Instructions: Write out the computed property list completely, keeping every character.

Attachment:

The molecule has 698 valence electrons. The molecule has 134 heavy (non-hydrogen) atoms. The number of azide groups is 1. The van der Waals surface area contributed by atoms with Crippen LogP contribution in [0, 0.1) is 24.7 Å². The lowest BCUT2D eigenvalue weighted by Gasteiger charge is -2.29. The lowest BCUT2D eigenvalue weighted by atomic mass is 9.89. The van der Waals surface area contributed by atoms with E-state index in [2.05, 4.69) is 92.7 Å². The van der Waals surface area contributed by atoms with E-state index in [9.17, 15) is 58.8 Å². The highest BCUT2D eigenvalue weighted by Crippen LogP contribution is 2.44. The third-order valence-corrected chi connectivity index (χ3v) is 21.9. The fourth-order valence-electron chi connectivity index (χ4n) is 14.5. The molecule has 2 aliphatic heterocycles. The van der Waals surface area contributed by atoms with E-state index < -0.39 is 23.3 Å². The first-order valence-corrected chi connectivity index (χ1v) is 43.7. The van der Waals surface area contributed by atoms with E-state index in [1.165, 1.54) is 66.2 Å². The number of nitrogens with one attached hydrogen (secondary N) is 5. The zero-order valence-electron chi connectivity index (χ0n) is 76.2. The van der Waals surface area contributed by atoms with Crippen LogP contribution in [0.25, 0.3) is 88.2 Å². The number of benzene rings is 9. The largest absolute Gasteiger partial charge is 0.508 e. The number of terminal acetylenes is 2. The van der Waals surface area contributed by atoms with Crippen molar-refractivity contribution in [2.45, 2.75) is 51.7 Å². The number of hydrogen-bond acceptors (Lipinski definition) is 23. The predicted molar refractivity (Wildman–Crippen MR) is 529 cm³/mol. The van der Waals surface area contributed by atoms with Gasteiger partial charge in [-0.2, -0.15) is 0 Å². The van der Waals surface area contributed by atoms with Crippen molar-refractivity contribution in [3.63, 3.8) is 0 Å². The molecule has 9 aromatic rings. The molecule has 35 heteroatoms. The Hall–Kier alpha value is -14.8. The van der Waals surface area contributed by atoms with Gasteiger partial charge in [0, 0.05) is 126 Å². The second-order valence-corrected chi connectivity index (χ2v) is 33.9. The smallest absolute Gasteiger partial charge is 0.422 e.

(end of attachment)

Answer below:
The molecule has 698 valence electrons. The molecule has 134 heavy (non-hydrogen) atoms. The number of azide groups is 1. The van der Waals surface area contributed by atoms with Crippen LogP contribution in [0, 0.1) is 24.7 Å². The lowest BCUT2D eigenvalue weighted by Gasteiger charge is -2.29. The lowest BCUT2D eigenvalue weighted by atomic mass is 9.89. The van der Waals surface area contributed by atoms with E-state index in [2.05, 4.69) is 92.7 Å². The van der Waals surface area contributed by atoms with E-state index in [9.17, 15) is 58.8 Å². The highest BCUT2D eigenvalue weighted by Crippen LogP contribution is 2.44. The third-order valence-corrected chi connectivity index (χ3v) is 21.9. The fourth-order valence-electron chi connectivity index (χ4n) is 14.5. The molecule has 2 aliphatic heterocycles. The van der Waals surface area contributed by atoms with E-state index < -0.39 is 23.3 Å². The first-order valence-corrected chi connectivity index (χ1v) is 43.7. The van der Waals surface area contributed by atoms with E-state index in [1.165, 1.54) is 66.2 Å². The number of nitrogens with one attached hydrogen (secondary N) is 5. The zero-order valence-electron chi connectivity index (χ0n) is 76.2. The van der Waals surface area contributed by atoms with Crippen LogP contribution in [0.25, 0.3) is 88.2 Å². The number of benzene rings is 9. The largest absolute Gasteiger partial charge is 0.508 e. The number of terminal acetylenes is 2. The van der Waals surface area contributed by atoms with Crippen molar-refractivity contribution in [2.45, 2.75) is 51.7 Å². The number of hydrogen-bond acceptors (Lipinski definition) is 23. The predicted molar refractivity (Wildman–Crippen MR) is 529 cm³/mol. The van der Waals surface area contributed by atoms with Gasteiger partial charge in [-0.2, -0.15) is 0 Å². The van der Waals surface area contributed by atoms with Crippen molar-refractivity contribution in [3.63, 3.8) is 0 Å². The molecule has 9 aromatic rings. The molecule has 35 heteroatoms. The Hall–Kier alpha value is -14.8. The van der Waals surface area contributed by atoms with Gasteiger partial charge in [0, 0.05) is 126 Å². The second-order valence-corrected chi connectivity index (χ2v) is 33.9. The smallest absolute Gasteiger partial charge is 0.422 e.